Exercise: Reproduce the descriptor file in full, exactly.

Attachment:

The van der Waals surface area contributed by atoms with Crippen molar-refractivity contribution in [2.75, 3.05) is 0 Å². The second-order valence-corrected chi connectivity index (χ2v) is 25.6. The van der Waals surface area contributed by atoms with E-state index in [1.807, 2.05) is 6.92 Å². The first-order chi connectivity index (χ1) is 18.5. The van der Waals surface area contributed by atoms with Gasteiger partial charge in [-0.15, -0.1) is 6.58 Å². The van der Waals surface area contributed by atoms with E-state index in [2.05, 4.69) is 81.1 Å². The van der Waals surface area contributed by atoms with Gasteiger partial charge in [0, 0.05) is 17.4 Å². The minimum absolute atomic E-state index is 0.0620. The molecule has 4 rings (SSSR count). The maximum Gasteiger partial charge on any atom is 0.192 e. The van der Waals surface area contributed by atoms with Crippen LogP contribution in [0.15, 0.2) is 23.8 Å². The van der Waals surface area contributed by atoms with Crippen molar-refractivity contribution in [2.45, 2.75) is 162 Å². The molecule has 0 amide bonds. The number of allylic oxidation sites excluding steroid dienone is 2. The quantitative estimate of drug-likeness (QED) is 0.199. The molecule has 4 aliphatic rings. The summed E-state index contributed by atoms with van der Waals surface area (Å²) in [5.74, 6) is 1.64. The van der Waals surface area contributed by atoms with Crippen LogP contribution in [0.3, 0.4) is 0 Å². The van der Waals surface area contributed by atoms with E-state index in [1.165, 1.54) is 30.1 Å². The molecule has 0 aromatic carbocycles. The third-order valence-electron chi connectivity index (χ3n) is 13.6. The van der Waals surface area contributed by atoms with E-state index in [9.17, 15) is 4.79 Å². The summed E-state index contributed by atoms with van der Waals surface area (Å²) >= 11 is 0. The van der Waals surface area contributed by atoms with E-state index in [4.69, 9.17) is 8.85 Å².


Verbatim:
The van der Waals surface area contributed by atoms with Crippen molar-refractivity contribution in [2.75, 3.05) is 0 Å². The second-order valence-corrected chi connectivity index (χ2v) is 25.6. The van der Waals surface area contributed by atoms with E-state index in [1.807, 2.05) is 6.92 Å². The first-order chi connectivity index (χ1) is 18.5. The van der Waals surface area contributed by atoms with Gasteiger partial charge in [-0.15, -0.1) is 6.58 Å². The van der Waals surface area contributed by atoms with E-state index in [2.05, 4.69) is 81.1 Å². The van der Waals surface area contributed by atoms with Gasteiger partial charge in [0, 0.05) is 17.4 Å². The minimum absolute atomic E-state index is 0.0620. The molecule has 4 rings (SSSR count). The maximum Gasteiger partial charge on any atom is 0.192 e. The van der Waals surface area contributed by atoms with Crippen LogP contribution in [0.15, 0.2) is 23.8 Å². The van der Waals surface area contributed by atoms with Crippen molar-refractivity contribution in [2.45, 2.75) is 162 Å². The molecule has 0 amide bonds. The number of allylic oxidation sites excluding steroid dienone is 2. The quantitative estimate of drug-likeness (QED) is 0.199. The molecule has 4 aliphatic rings. The summed E-state index contributed by atoms with van der Waals surface area (Å²) in [5.74, 6) is 1.64. The van der Waals surface area contributed by atoms with Crippen LogP contribution in [0.3, 0.4) is 0 Å². The van der Waals surface area contributed by atoms with E-state index in [1.165, 1.54) is 30.1 Å². The molecule has 0 aromatic carbocycles. The third-order valence-electron chi connectivity index (χ3n) is 13.6. The van der Waals surface area contributed by atoms with E-state index in [9.17, 15) is 4.79 Å². The summed E-state index contributed by atoms with van der Waals surface area (Å²) >= 11 is 0. The van der Waals surface area contributed by atoms with E-state index in [4.69, 9.17) is 8.85 Å².